Neural MT Leaves the Lab for Beta and Third-Party Assessment
SYSTRAN announced the beta test of its Pure Neural Machine Translation (PNMT) software with 30 language pairs (18 with English, 12 with French), a dozen corporate clients in diverse industries, and online public access to its software. This beta program caps a year of industry and media attention to deep learning, artificial intelligence, and more recently neural MT (NMT). SYSTRAN announced its PNMT product in August with this October beta. Google revealed its single-pair NMT solution in late September, to widespread mainstream media coverage and some dashes of cold water in assessments from California to China. Other companies such as Baidu, Facebook, Microsoft, and SDL have offered their own pronouncements, research, and solutions in the current round of machine translation evolution and revolution.
Last month CEO Jean Senellart briefed us at our office in Cambridge, MA where we discussed a variety of topics including SYSTRAN's business, its NMT technology, output assessment, open source, its current product set, and trust.
- The business. In mid-2014 Korea-based CSLi announced that it would acquire SYSTRAN, long the staid doyenne of the MT sector. The merged entity adopted the SYSTRAN name, and the nexus of development remained at the company’s Paris headquarters. Senellart told us that that the acquisition reinvigorated the European unit, which revamped its marketing, operations, sales, and development organizations. Post-merger SYSTRAN is visibly energized on the technology front. He told us of major wins at Continental Corporation, Hewlett Packard Enterprise, PwC, and Xerox Litigation Services. Business for 2016 is up 20% over last year, and the company now generates 25% of its revenue from e-discovery applications and governance applications.
- Neural technology. SYSTRAN is navigating the delicate balance between deep-learning hype and usable product. Its beta program will get the technology into the hands of MT-savvy companies with experiences ranging from improving post-edited output to the broader transformative potential of the technology. Senellart acknowledged NMT's performance challenges such as tasks that take about 10 times longer than statistical MT – thus causing real-time delays that won’t be competitive in some applications. While today's NMT may be slow and resource-intensive, CSA Research sees this as only the start of the development curve. Software optimizations and improvements in techniques should eliminate this performance penalty over time, as it has in other computation- and memory-intensive applications.
- Third-party assessment. While neural MT has delivered on its promise in the lab, it’s now time to prove its value in the field with objective assessments. SYSTRAN has engaged a third-party expert, CrossLang in Belgium, to oversee a comprehensive program to assess PNMT's performance. It will release the results of the evaluation on December 12th in Paris. Public scrutiny of its results should eliminate the gaming that we often see in self-assessments where developers choose the test that shows their performance in the most positive light, while they ignore the others. Most MT assessments do not correlate with usefulness or human understanding, which we hope to see CrossLang address in its program.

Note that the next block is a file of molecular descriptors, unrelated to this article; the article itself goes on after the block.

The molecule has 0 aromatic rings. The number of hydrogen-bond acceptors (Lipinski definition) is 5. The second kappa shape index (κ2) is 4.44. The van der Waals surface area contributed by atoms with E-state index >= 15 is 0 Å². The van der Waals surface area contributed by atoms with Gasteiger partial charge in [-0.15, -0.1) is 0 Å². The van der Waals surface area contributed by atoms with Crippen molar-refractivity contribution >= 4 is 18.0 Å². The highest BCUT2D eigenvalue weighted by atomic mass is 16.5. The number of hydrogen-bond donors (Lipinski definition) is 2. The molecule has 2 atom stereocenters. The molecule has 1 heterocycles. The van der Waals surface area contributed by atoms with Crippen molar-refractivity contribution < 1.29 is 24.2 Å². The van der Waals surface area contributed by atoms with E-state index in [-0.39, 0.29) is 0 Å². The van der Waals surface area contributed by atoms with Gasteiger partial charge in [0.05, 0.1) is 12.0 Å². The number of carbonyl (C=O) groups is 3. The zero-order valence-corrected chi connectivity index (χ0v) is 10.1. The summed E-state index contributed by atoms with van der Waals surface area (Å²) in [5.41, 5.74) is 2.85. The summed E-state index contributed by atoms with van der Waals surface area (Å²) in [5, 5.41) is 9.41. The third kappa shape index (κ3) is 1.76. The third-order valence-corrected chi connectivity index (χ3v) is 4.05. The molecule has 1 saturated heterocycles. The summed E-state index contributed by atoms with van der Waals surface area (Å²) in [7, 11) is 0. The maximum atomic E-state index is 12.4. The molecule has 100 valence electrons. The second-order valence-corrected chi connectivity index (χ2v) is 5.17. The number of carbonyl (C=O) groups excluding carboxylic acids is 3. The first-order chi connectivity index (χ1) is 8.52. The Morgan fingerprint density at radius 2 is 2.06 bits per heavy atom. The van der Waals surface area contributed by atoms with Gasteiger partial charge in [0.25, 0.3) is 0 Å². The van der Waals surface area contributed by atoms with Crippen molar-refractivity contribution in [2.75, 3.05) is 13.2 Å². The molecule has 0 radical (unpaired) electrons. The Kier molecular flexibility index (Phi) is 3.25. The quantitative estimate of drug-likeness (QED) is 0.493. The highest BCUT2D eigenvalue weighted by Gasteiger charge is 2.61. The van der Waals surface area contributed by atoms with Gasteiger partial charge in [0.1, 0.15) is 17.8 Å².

- Open source. SYSTRAN is contributing to an open-source project on NMT with Harvard University. He told us that, “All the code regarding our neural MT engine will be open source, including the core technology but also our algorithms and some additional software that we developed for integration. The product itself remains proprietary.” As it has in other IT sectors, open-sourcing can accelerate the development of complex technologies.
- Current technology. Should current users of SYSTRAN's products be worried? Senellart said the company will continue selling and supporting its current hybrid (rules-based and statistical) MT software. Some customizations such as user dictionaries, filters, and workflow cannot be easily changed or migrated to the PNMT product. SYSTRAN will work on a transition plan over the next six months.
The last point we discussed was whether information publishers and consumers can trust neural MT output. Senellart said that SYSTRAN’s blind tests with human evaluators in the technology domain have shown better results than human translators, but that he’s anxious to prove that the company’s NMT is better and more trustworthy than today’s dominant statistical MT. We ended our conversation with a corollary of Asimov’s first law of robotics – that MT should cause no harm.
The bottom line: CSA Research contends that NMT will work its way slowly into the technology stack, benefiting from mainstream investment in artificial intelligence and deep learning in much the same way that statistical MT (SMT) improved from widespread use of big data. Looking past the hype, we see promise in this emerging technology.
About the Author